Supply chain shift to ASEAN

In this file photo a technician works at a computer on an assembly line inside the Mitsubishi Heavy Industries Aerospace Vietnam Ltd. factory at the Thang Long industrial park in Hanoi. (Hoang Dinh Nam / AFP Photo)

The relocation of production bases from China to ASEAN is perhaps the most notable benefit of the ongoing US-China trade war for the region. Over the past several decades, companies have flocked to China to take advantage of their low-cost production base and fast-growing middle class population with burgeoning spending power.

But the Chinese economy is stalling and its targeted growth of 6.5 percent for 2018 is the weakest in almost three decades.

With the US-China trade tension – which China’s Ministry of Commerce warned could be “the largest trade war in economic history to date” – disrupting supply chains, ASEAN is bracing for a surge in foreign direct investment (FDI).

Although many manufacturers have already begun relocating production lines from China due to rising costs and tougher regulations, the US-China trade war is accelerating the trend. While companies will need time to shift their production bases, experts agree the China-centred supply chain network is looking to be a thing of the past.

Overall, the US has placed tariffs on US$250 billion in Chinese products and has threatened an additional US$267 billion. China has responded with tariffs on US$110 billion in US goods. The two countries have called a temporary truce.

“Given the escalating trade war between China and the US, many American importers are switching to buy from Vietnam,” said Nguyen Sy Hoe, Deputy General Director of Vietnamese furniture producer Phu Tai Corp.

Counting Walmart as one of its customers, Phu Tai Corp. expects a 30 percent increase in its exports in 2019 and will invest about US$10 million to expand its factories and production lines to meet the rising demand.

Source: American Chamber of Commerce in China, American Chamber of Commerce in Shanghai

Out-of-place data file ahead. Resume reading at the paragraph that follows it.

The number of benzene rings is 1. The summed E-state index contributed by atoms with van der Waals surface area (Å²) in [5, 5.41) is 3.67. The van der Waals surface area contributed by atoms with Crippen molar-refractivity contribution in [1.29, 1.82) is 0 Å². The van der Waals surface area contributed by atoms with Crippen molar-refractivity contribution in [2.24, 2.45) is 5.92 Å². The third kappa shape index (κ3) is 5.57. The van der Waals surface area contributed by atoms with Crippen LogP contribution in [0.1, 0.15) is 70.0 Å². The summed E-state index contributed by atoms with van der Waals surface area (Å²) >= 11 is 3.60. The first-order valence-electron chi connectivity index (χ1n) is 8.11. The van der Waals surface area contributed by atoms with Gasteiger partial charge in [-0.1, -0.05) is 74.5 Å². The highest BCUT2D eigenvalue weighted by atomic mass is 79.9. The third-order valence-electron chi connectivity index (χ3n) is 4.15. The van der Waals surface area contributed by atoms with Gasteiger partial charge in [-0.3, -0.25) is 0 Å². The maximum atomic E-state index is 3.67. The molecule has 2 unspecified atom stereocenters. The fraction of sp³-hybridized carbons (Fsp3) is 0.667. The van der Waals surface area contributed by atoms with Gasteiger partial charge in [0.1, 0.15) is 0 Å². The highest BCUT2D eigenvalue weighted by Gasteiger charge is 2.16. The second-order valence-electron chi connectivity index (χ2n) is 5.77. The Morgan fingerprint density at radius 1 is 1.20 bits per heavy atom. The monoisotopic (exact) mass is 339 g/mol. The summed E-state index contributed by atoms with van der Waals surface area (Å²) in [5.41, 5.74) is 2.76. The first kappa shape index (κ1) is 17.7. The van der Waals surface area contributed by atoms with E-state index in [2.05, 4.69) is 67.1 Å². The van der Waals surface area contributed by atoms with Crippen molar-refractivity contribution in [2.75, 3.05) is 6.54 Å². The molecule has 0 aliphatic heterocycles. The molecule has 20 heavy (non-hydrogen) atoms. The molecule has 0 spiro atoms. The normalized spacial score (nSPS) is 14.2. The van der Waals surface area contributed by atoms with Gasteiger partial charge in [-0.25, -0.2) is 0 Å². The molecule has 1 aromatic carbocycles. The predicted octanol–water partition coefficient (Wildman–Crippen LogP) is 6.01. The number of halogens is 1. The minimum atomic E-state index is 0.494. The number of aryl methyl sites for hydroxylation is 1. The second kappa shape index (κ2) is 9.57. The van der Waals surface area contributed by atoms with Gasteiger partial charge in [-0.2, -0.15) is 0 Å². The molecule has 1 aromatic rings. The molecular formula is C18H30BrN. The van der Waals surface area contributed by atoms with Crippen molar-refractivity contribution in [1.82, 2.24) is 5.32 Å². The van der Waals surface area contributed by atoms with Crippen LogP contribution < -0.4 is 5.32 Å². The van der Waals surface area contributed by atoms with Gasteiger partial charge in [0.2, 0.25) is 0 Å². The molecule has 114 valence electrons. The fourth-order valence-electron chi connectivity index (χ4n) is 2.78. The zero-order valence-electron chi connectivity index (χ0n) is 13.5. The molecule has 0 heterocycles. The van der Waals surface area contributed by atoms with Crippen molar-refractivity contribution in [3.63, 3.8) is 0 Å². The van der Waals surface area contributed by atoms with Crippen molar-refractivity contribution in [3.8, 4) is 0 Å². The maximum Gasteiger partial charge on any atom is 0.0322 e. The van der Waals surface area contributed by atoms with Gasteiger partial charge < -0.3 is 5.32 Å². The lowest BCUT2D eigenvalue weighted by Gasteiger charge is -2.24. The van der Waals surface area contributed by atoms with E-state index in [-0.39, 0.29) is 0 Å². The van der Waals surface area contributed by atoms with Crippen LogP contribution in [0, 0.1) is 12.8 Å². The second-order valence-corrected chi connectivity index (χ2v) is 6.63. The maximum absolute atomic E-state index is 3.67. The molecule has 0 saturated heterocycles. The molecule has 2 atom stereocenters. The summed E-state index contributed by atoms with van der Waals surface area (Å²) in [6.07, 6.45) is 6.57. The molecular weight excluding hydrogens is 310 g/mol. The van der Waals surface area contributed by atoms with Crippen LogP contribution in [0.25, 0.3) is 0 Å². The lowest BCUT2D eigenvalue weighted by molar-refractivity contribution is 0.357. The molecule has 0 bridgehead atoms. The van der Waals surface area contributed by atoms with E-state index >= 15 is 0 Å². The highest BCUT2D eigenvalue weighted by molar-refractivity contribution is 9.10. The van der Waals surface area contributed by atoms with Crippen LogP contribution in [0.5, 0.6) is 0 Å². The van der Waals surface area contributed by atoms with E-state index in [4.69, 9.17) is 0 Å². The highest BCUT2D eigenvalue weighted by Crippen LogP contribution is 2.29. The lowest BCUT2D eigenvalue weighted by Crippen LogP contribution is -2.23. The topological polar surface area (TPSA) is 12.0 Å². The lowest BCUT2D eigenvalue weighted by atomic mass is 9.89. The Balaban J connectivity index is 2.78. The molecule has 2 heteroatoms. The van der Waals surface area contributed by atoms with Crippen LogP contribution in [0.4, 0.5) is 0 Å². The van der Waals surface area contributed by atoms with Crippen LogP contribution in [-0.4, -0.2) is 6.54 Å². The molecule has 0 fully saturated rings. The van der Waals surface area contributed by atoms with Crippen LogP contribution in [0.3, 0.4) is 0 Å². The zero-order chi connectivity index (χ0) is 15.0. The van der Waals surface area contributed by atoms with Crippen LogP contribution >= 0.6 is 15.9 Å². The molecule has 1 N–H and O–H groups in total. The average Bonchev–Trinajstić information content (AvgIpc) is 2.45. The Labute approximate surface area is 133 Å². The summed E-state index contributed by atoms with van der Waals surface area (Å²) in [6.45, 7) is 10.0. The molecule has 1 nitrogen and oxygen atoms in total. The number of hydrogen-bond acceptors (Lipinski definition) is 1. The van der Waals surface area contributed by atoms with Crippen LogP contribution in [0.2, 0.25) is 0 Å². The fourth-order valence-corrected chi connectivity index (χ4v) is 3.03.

Notes: Indian subcontinent includes India, Bangladesh, Pakistan, Sri Lanka. 64.6 percent of the more than 430 firms who responded to the survey said they had no relocation plans. Survey conducted 29 August - 5 September, 2018

ASEAN edges out China

At a survey conducted at the 12th Asian Financial Forum (AFF) in Hong Kong earlier this week, Southeast Asia edged China as the region which would offer the best investment returns in 2019. Led by international audit firm Pricewaterhouse Cooper (PwC), the survey at the two-day forum found that 39 percent of attendees felt Southeast Asia offered the best guarantees of investment returns – with Vietnam leading the way. Around 35 percent still favoured China and another 16 percent chose the US.

“This has much to do with what is happening around the world and that some CEOs are making adjustments to their supply chain in response to the current environment,” said Raymund Chao, Asia-Pacific and Greater China chairman at PwC, when referring to the trade war.

Prime Minister Nguyen Xuan Phuc sees “more opportunities than challenges” for Vietnam from the trade tensions. The country is on the radar of South Korean medical equipment manufacturer IM Healthcare and Taiwan’s notebook PC maker Compal - both of which are mulling shifting production to the country.

Thailand’s Eastern Economic Corridor (EEC) Office is coordinating a US$45 billion project to attract foreign investment and has already seen several scouting visits to potential factory sites.

In Malaysia, Finance Minister Lim Guan Eng said the country has received so many inquiries in electronics, steel production and automation that “our greatest problem is how to ramp up capacity.”


ASEAN firms bullish

Across the region, corporations are increasingly positive about trade outlooks in view of the trade war. A HSBC report last year found that ASEAN firms have the most bullish trade outlook in the world with 86 percent of firms positive about their company’s foreign trade prospects – higher than the global average of 77 percent.

“ASEAN corporates are overwhelmingly bullish on their commercial prospects and fully expect protectionism to rise,” said Tony Cripps, CEO, HSBC Singapore.

Though Cripps said this seems counter-intuitive, he raised the question of whether ASEAN companies are underestimating the trade risks that come with rising protectionism or are seeing the trade disruption as an opportunity.

“Either way, supply chain diversion is coming ASEAN’s way and corporates need to be ready,” added Cripps.

Despite the ongoing rush to shift production, compliance to local regulations and the supply of human capital and raw resources will still be key issues for firms that plan on building new plants and expanding their capacities in the region.

Throughout this production shift, the adoption of innovations such as artificial intelligence (AI) and robotics will help cut costs, increase competitiveness and enhance production.

Increased promotion of the region as an investment destination, the development of more skilled workers as well as a streamlining of policies to ensure they are in line with international standards will do more to boost ASEAN’s standing among investors as the region bids to capitalise on the trade war.

Related articles:

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Southeast Asia: Victors of the trade war?